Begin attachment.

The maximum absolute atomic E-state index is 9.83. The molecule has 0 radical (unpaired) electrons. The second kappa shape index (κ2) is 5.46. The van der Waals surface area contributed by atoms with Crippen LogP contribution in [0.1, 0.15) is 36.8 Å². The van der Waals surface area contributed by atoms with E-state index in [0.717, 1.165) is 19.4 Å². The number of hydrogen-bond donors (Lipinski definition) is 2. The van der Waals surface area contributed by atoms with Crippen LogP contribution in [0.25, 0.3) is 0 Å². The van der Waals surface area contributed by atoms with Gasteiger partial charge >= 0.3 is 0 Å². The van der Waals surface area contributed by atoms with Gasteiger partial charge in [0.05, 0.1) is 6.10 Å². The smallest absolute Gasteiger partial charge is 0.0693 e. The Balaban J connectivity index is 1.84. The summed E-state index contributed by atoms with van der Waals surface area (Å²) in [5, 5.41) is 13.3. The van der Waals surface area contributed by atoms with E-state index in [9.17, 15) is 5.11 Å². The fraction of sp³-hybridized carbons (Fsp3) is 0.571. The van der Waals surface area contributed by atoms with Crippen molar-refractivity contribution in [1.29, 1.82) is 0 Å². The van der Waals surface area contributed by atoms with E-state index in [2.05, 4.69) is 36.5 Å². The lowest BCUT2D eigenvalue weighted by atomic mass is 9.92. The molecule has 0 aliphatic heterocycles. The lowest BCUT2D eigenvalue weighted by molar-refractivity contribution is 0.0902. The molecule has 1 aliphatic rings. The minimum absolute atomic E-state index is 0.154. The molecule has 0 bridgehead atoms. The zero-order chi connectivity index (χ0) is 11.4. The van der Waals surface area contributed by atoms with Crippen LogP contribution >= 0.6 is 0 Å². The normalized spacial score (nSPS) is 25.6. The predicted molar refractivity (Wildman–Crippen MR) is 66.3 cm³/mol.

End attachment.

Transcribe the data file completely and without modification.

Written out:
The maximum absolute atomic E-state index is 9.83. The molecule has 0 radical (unpaired) electrons. The second kappa shape index (κ2) is 5.46. The van der Waals surface area contributed by atoms with Crippen LogP contribution in [0.1, 0.15) is 36.8 Å². The van der Waals surface area contributed by atoms with E-state index in [0.717, 1.165) is 19.4 Å². The number of hydrogen-bond donors (Lipinski definition) is 2. The van der Waals surface area contributed by atoms with Crippen LogP contribution in [0.25, 0.3) is 0 Å². The van der Waals surface area contributed by atoms with Gasteiger partial charge >= 0.3 is 0 Å². The van der Waals surface area contributed by atoms with Gasteiger partial charge in [0.05, 0.1) is 6.10 Å². The smallest absolute Gasteiger partial charge is 0.0693 e. The Balaban J connectivity index is 1.84. The summed E-state index contributed by atoms with van der Waals surface area (Å²) in [5, 5.41) is 13.3. The van der Waals surface area contributed by atoms with E-state index in [9.17, 15) is 5.11 Å². The fraction of sp³-hybridized carbons (Fsp3) is 0.571. The van der Waals surface area contributed by atoms with Crippen molar-refractivity contribution in [1.29, 1.82) is 0 Å². The van der Waals surface area contributed by atoms with E-state index in [2.05, 4.69) is 36.5 Å². The lowest BCUT2D eigenvalue weighted by atomic mass is 9.92. The molecule has 0 aliphatic heterocycles. The lowest BCUT2D eigenvalue weighted by molar-refractivity contribution is 0.0902. The molecule has 1 aliphatic rings. The minimum absolute atomic E-state index is 0.154. The molecule has 0 bridgehead atoms. The zero-order chi connectivity index (χ0) is 11.4. The van der Waals surface area contributed by atoms with Crippen LogP contribution >= 0.6 is 0 Å². The normalized spacial score (nSPS) is 25.6. The predicted molar refractivity (Wildman–Crippen MR) is 66.3 cm³/mol.